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Unformatted text preview: body is shaped what they are looking like. Masquerade: disguise Twig Mimic: inchworm feed at night and hide during the day Thorn (or spine or prickle) mimic Tree Hopper Live Leaf mimic Luna Moth Camouflage can be noticeable and not an element of the background Spittlebug Fungus looking on trees or twigs Woolly Aphids Bird dropping mimic Giant Swallowtail butterfly or bird dropping moth Animal in ponds often use colour patterns for a different type of camouflage. Whirligig Beetles: some surface insects are BICOLOURED black above and white below White-tailed Deer are also dark above and light below. Why? o Countershading self-shadow concealment Camouflage is not fail proof. There is always natural selection working against as well. When plan A fails (camouflage fails), animals when then turn to plan B, Startle Patterns....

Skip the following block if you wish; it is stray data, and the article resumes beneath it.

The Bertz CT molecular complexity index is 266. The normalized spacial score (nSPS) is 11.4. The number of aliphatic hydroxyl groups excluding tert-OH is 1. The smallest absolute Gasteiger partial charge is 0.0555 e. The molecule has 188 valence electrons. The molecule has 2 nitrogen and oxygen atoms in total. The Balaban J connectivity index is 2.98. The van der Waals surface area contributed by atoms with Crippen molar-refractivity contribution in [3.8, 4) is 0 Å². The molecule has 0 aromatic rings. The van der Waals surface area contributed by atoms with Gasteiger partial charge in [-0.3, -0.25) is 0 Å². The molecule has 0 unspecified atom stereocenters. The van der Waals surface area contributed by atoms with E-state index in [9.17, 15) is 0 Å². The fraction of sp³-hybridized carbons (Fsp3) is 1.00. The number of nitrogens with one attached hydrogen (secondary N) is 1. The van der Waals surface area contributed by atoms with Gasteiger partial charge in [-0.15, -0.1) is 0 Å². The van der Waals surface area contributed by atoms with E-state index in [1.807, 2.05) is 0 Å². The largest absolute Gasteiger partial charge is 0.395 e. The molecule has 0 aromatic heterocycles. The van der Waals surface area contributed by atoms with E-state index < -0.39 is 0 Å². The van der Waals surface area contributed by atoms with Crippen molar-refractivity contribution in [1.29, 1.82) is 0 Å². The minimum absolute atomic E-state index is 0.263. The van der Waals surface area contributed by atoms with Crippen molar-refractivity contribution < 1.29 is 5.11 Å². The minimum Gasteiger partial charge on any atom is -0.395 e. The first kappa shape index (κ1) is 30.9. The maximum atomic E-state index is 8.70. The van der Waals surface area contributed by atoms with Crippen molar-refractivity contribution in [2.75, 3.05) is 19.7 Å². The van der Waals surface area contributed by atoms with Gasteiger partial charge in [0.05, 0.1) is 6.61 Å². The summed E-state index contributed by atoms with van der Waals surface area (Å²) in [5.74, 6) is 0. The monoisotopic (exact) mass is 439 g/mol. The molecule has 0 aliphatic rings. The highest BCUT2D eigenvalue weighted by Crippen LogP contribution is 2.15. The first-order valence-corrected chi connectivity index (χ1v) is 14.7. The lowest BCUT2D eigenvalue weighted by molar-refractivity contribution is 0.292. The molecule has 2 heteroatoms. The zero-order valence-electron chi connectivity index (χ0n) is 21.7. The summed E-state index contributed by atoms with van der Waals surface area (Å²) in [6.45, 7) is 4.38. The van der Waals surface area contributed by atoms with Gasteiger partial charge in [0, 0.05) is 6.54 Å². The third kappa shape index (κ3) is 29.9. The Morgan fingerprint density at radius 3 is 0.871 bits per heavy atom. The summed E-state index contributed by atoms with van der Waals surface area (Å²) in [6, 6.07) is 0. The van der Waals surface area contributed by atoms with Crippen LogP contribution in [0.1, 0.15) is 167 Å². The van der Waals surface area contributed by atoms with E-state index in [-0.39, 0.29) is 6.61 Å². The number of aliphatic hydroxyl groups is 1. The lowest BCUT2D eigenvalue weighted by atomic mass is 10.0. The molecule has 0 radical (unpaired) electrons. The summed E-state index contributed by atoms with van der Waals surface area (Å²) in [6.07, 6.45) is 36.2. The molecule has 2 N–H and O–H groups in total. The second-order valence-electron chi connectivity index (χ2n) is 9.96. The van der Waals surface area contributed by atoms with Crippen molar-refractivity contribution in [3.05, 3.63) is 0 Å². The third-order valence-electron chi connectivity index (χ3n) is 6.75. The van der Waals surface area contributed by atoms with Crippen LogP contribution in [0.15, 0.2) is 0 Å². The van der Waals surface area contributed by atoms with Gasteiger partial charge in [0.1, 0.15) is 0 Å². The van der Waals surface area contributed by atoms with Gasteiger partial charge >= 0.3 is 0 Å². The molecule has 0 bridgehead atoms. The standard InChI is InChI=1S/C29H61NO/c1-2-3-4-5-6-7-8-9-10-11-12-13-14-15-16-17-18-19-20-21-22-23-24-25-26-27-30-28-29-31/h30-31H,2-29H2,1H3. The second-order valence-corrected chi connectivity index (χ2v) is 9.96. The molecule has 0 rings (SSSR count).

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This note was uploaded on 10/20/2011 for the course BIOL 1902 taught by Professor Runtz during the Fall '08 term at Carleton CA.
- Fall '08